Human Rights Watch called on Greece to repeal the law announcing "fake news" a crime

According to the updated criminal code adopted by the Greek Parliament on November 11, 2021, distributing “fake news” is a criminal offense.

The new law could lead to the imprisonment of journalists. Human Rights Watch calls on the Greek government to immediately repeal this provision, which is incompatible with freedom of expression and media freedom. Changes to the Criminal Code makes it a criminal offense to spread fake news because it “has the potential to cause anxiety or fear in society or undermine confidence in the national economy, national defense, or public health,” and is punishable by up to five years in prison.

Law was published in the “Government Gazette” on November 12, after which it entered into force. There is a serious risk that this provision could be used to punish media professionals, civil society and anyone who criticizes or disagrees with government policies, creating a deterrent effect on free speech and media freedom.

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“In Greece, you face imprisonment for expressing your opinion on important issues of public interest if the government says it’s not true,” said Eva Kosse, a Greek activist for Human Rights Watch. “Criminal sanctions can make journalists and virtually everyone else afraid to cover important issues or discuss issues such as the fight against Covid-19, migration or government economic policy.”

The new criminal measure comes at a time of growing concerns over media freedom and the rule of law in Greece. In April, Reporters Without Borders (RSF) expressed concern about that media freedom in the country is rapidly deteriorating, including the rejection of government advertising in critical media, allegations of government censorship, and violence and harassment journalists from the police during the demonstrations. Greece fell five places in the global press freedom index, ranking third from the bottom among the countries of the European Union.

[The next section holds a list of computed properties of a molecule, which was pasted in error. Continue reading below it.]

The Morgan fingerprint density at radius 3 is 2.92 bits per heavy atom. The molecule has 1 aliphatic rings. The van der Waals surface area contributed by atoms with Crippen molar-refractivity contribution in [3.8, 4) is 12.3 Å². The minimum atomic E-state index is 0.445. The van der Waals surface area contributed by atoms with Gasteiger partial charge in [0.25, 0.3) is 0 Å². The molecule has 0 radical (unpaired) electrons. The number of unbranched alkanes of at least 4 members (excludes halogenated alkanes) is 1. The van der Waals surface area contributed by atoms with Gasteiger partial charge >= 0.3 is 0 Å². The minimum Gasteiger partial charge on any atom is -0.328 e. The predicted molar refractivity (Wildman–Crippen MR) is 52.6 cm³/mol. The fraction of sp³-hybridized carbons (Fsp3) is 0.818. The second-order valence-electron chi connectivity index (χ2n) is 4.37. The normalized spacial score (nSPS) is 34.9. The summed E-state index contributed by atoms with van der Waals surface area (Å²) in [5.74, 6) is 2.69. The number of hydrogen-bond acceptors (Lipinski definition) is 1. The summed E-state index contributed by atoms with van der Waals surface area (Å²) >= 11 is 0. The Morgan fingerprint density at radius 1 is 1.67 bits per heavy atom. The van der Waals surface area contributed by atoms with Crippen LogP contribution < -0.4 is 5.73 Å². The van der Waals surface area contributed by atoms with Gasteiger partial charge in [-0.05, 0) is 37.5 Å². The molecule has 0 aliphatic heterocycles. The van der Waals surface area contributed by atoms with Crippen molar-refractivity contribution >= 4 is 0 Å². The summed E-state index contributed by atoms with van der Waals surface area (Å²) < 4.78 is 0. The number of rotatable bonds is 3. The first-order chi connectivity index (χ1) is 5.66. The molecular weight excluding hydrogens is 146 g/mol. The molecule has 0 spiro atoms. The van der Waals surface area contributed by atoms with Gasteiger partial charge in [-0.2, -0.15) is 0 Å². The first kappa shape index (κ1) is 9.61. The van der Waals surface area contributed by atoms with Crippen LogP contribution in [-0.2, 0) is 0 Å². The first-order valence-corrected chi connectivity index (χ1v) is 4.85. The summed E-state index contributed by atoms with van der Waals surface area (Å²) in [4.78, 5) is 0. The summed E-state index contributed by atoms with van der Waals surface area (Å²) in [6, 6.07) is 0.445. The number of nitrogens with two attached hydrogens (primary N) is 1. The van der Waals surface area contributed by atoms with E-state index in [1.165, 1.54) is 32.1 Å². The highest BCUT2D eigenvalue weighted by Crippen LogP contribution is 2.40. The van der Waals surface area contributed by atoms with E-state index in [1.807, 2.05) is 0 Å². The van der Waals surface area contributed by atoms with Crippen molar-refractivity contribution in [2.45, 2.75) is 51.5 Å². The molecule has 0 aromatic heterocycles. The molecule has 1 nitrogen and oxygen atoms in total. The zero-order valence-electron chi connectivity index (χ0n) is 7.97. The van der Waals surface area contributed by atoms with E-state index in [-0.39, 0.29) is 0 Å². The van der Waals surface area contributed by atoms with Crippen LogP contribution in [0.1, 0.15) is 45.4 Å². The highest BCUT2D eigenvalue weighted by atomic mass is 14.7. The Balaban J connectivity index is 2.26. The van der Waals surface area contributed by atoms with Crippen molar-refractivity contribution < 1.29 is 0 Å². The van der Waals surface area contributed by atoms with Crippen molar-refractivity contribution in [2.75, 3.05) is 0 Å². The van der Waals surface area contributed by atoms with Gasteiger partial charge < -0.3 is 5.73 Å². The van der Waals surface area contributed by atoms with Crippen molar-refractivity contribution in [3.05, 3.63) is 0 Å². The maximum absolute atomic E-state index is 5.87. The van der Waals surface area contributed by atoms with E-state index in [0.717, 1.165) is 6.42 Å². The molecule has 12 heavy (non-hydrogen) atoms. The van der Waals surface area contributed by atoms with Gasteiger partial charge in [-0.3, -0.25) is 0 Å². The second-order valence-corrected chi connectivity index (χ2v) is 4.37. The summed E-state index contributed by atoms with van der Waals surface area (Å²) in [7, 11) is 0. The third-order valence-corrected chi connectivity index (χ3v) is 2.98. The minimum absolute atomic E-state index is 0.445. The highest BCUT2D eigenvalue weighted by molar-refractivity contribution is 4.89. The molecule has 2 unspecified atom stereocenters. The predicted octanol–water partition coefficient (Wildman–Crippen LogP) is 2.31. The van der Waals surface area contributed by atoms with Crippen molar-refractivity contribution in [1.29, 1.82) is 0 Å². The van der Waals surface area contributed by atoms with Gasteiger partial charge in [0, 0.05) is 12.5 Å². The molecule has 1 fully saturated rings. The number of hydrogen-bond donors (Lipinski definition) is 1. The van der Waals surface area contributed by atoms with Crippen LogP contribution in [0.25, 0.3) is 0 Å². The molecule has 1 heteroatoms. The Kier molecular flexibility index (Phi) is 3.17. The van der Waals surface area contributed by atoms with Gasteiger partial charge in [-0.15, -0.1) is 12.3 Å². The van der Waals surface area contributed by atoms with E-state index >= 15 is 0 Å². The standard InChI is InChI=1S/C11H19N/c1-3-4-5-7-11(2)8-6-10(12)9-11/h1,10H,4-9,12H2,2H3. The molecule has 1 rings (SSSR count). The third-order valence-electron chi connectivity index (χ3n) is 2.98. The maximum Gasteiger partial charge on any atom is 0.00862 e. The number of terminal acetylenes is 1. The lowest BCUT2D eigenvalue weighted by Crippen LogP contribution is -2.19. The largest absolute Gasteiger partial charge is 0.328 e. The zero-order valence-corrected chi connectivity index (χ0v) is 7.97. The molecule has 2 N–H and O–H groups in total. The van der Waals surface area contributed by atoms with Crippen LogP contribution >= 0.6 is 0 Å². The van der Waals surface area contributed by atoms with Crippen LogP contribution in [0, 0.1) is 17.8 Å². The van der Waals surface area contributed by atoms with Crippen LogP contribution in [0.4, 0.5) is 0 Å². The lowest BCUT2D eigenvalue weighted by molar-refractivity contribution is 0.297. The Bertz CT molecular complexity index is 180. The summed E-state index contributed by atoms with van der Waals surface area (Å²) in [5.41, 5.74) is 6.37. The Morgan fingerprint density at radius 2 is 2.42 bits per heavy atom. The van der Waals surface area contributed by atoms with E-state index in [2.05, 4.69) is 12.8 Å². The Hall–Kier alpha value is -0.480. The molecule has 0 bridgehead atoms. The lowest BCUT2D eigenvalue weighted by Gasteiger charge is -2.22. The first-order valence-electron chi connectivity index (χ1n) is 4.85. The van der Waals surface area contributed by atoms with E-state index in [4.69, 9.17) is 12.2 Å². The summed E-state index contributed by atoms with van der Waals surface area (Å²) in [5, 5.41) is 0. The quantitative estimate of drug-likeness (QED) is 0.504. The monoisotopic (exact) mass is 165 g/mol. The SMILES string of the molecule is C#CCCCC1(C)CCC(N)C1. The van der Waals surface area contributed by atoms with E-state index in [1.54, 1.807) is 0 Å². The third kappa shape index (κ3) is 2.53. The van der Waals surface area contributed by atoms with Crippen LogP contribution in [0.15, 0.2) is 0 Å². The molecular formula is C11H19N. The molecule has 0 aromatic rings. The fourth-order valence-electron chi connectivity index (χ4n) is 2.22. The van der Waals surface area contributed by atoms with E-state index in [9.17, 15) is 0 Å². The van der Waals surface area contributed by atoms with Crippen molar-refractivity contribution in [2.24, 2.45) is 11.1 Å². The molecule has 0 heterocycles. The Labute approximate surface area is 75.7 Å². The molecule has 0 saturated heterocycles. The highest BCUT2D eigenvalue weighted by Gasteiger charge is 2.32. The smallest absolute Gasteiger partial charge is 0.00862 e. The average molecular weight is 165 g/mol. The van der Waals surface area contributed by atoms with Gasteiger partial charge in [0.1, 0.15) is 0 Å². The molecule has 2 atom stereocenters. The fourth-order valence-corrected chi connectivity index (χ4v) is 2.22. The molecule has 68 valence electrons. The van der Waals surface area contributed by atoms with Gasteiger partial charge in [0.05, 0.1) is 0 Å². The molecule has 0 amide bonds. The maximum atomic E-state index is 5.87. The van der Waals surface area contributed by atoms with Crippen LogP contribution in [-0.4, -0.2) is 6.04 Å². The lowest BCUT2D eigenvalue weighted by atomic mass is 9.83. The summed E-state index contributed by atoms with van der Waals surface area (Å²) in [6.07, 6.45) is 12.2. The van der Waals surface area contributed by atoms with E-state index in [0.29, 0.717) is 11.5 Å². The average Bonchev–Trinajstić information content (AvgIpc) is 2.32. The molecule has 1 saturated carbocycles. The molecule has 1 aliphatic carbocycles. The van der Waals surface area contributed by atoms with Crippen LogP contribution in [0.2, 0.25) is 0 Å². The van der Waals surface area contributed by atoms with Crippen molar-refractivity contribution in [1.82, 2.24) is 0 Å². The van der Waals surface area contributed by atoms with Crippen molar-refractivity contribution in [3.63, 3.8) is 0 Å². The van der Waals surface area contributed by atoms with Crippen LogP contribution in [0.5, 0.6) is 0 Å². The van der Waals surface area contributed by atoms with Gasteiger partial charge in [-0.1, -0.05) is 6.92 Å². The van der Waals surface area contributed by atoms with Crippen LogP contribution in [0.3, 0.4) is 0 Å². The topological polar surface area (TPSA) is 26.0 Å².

See also: La Libre: “The Mitsotakis government controls 80% of the media”

Article 191 of the amended Penal Code establishes penalties for “those who, publicly or via the Internet, disseminate false news in any way that may cause anxiety or fear in the public or undermine public confidence in the national economy, national defense or public health” … The article states that violators “shall be punished with imprisonment for at least three months and a fine,” and also adds that “[если] the act was re-committed through the press or on the internet, the perpetrator is liable to imprisonment for up to at least six months and a fine. ”

The publisher or owner of a responsible media outlet can also face up to five years in prison and fines. The crime is qualified as a misdemeanor, which is punishable by imprisonment for up to five years under Greek law, unless otherwise specified by law. The new article 191 is based on a similar offense included in the 2019 Criminal Code.

Article 191 replaces the provision introduced in 2019, establishing criminal penalties for “those who publicly or via the Internet disseminate false news in any way, causing fear in an indefinite number of people or in a certain circle or category of persons, who are thus forced to commit unplanned actions or cancel them with the risk of causing damage to the economy, tourism or the country’s defense or violation of its international relations ”, is punishable by up to three years’ imprisonment or a fine.